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All related records - take 2

Gary Perkins
Gary Perkins Member Posts: 24 Red Ribbon

Sorry for the 2nd post but my example data wasnt complete :(

Anyway the new version:

Hi Everyone,

I must be having a bad day :)

I have TABLE1 which contains a list of id's (in the real data they are authorisations) in REQUIRED_TABLE2 are dependant authorisations. I.E. If you need authorisation 2 then you must also have authorisation 3 and 5. Authorisation 1 doesnt have any other required authorisations so just return 1

So I need a query that returns all ids for each authorisation (id)

Pass in 1 and return

-1

Pass in 2 and return

-2

-3

-5

Thanks heaps

Gary


CREATE table "TABLE1" (

  "ID"     NUMBER,

  "NAME"    VARCHAR2(20),

  constraint "TABLE1_PK" primary key ("ID")

)

/


CREATE table "REQUIRED_TABLE2" (

  "TABLE1_ID"     NUMBER,

  "REQUIRED_TABLE1_ID" NUMBER

)

/

alter table "REQUIRED_TABLE2" add constraint "REQUIRED_TABLE2_PK" primary key ("TABLE1_ID","REQUIRED_TABLE1_ID")

/

ALTER TABLE "REQUIRED_TABLE2" ADD CONSTRAINT "REQUIRED_TABLE2_FK1" 

FOREIGN KEY ("TABLE1_ID")

REFERENCES "TABLE1" ("ID")

/

ALTER TABLE "REQUIRED_TABLE2" ADD CONSTRAINT "REQUIRED_TABLE2_FK" 

FOREIGN KEY ("REQUIRED_TABLE1_ID")

REFERENCES "TABLE1" ("ID")

/

BEGIN

insert into table1 (id, name) VALUES (1, 'One');

insert into table1 (id, name) VALUES (2, 'Two');

insert into table1 (id, name) VALUES (3, 'Three');

insert into table1 (id, name) VALUES (4, 'Four');

insert into table1 (id, name) VALUES (5, 'Five');


insert into required_table2 (table1_id, required_table1_id) VALUES (2, 3);

insert into required_table2 (table1_id, required_table1_id) VALUES (2, 5);

insert into required_table2 (table1_id, required_table1_id) VALUES (3, 4);

END;


CREATE table "TEST_AUTH" (

 "NAME"  VARCHAR2(20),

 "ID"   NUMBER -- this is the authorisation id the user needs and can be more than one

)

/

alter table "TEST_AUTH" add constraint "TEST_AUTH_PK" primary key ("NAME","ID")

/

ALTER TABLE "TEST_AUTH" ADD CONSTRAINT "TEST_AUTH_FK" 

FOREIGN KEY ("ID")

REFERENCES "TABLE1" ("ID")

/

So query for Fred and return

1

Joe and return

2

3

5

John

3

4


BEGIN

INSERT INTO test_auth (name, id) VALUES ('Fred', 1);

INSERT INTO test_auth (name, id) VALUES ('Joe', 2);

INSERT INTO test_auth (name, id) VALUES ('John', 3);

END;

Tagged:

Answers

  • Frank Kulash
    Frank Kulash Member, Moderator Posts: 41,233 Red Diamond

    Hi,

    Please don't start multiple threads for the same question. It means you'll have to look in multiple places for answers, and any clarifications or corrections will have to be entered in multiple threads.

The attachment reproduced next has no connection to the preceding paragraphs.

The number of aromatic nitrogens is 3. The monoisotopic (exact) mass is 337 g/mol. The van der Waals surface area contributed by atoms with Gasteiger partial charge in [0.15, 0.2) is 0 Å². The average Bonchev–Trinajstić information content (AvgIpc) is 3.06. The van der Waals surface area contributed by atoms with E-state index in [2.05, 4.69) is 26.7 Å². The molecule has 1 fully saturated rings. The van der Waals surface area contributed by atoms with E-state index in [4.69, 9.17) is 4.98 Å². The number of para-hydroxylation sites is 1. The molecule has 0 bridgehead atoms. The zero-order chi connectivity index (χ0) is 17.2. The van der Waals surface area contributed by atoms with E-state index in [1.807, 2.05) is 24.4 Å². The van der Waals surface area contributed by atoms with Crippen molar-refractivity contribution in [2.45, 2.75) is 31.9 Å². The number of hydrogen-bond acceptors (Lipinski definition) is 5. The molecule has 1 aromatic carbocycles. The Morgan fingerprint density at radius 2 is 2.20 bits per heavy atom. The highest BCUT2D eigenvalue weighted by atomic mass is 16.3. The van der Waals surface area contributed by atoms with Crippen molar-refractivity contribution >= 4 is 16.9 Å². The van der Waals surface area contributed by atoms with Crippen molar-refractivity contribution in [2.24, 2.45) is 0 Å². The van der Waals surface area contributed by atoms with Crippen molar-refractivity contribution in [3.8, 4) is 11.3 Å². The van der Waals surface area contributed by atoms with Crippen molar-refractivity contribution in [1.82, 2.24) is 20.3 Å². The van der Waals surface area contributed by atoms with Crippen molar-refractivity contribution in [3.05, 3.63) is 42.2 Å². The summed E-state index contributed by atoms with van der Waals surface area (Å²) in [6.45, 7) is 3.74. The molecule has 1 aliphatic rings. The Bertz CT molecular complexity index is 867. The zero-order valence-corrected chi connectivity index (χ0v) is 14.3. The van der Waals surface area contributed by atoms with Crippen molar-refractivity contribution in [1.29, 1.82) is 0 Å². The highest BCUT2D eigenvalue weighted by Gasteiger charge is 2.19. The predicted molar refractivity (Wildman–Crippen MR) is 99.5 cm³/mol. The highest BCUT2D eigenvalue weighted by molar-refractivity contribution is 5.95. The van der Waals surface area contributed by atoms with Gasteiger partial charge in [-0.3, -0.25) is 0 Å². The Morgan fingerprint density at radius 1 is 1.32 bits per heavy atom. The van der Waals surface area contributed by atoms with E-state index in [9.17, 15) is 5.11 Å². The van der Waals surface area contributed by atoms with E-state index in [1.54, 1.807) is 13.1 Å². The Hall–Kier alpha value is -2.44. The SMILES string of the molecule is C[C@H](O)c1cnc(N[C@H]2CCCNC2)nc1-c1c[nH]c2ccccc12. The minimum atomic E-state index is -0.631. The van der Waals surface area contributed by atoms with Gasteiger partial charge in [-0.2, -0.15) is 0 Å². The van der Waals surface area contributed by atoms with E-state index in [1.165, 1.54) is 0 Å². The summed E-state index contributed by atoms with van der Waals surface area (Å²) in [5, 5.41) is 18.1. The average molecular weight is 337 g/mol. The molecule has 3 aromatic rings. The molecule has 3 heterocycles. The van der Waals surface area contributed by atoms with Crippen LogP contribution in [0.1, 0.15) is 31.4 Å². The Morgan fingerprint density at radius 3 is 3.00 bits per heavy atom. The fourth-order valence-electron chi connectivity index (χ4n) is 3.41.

Here's the latest answer from your original thread ( All related records — oracle-tech ):

    =============== Start of Copied Answer ==========

    Hi,

    Is this the output you want?

    ---------------------------
    So query for Fred and return
                 1
    Joe and return
                 2
                 3
                 5
    John
                 3
                 4
    

    with 9 rows, and 1 column?

    It would be simpler to have the text and the ids in separate columns, like this:

    TXT                                ID
    ------------------------------ ------
    So query for Fred and return        1
    Joe and return                      2
                                        3
                                        5
    John                                3
                                        4
    

    with either 6 or 9 rows.

    Simplest of all would be:

    NAME     ID
    -------- ------
    Fred     1
    Joe      2
    Joe      3
    Joe      5
    John     3
    John     4
    

    Would you accept something like that?

    In any case, join the test_auth table to the other tables.


    =============== End of Copied Answer ==========

    I'll mark the original thread as "Closed" so you only have to continue in this thread.

  • Gary Perkins
    Gary Perkins Member Posts: 24 Red Ribbon

    Thanks Frank and sorry for duplicate post I thought it would be cleaer since I sort of changed the question :)

    Anyway I'll add some more data to see if that helps:


    INSERT INTO test_auth (name, id) VALUES ('Bill', 2);

    We have a list of authorisations that can have dependant required authorisations and each person can have one or more authorisations. If they have an authorisation that has dependant ones they inherit the related authorisations (id's in the example data) Many people can (and will) have the same authorisation(s)

  • Frank Kulash
    Frank Kulash Member, Moderator Posts: 41,233 Red Diamond

    Hi,

    sorry for duplicate post I thought it would be cleaer since I sort of changed the question 

    That happens. Sometimes you realize the problem was mis-stated; sometimes the requirements change. One way to handle that is to add new replies to the original thread. A better way to handle that situation is to start a new thread, copying relevant parts of the original thread. Either of those approaches is okay. What I'm saying is do one or the other - BUT NOT BOTH. You'll get better replies faster if you don't multiple threads for the same problem.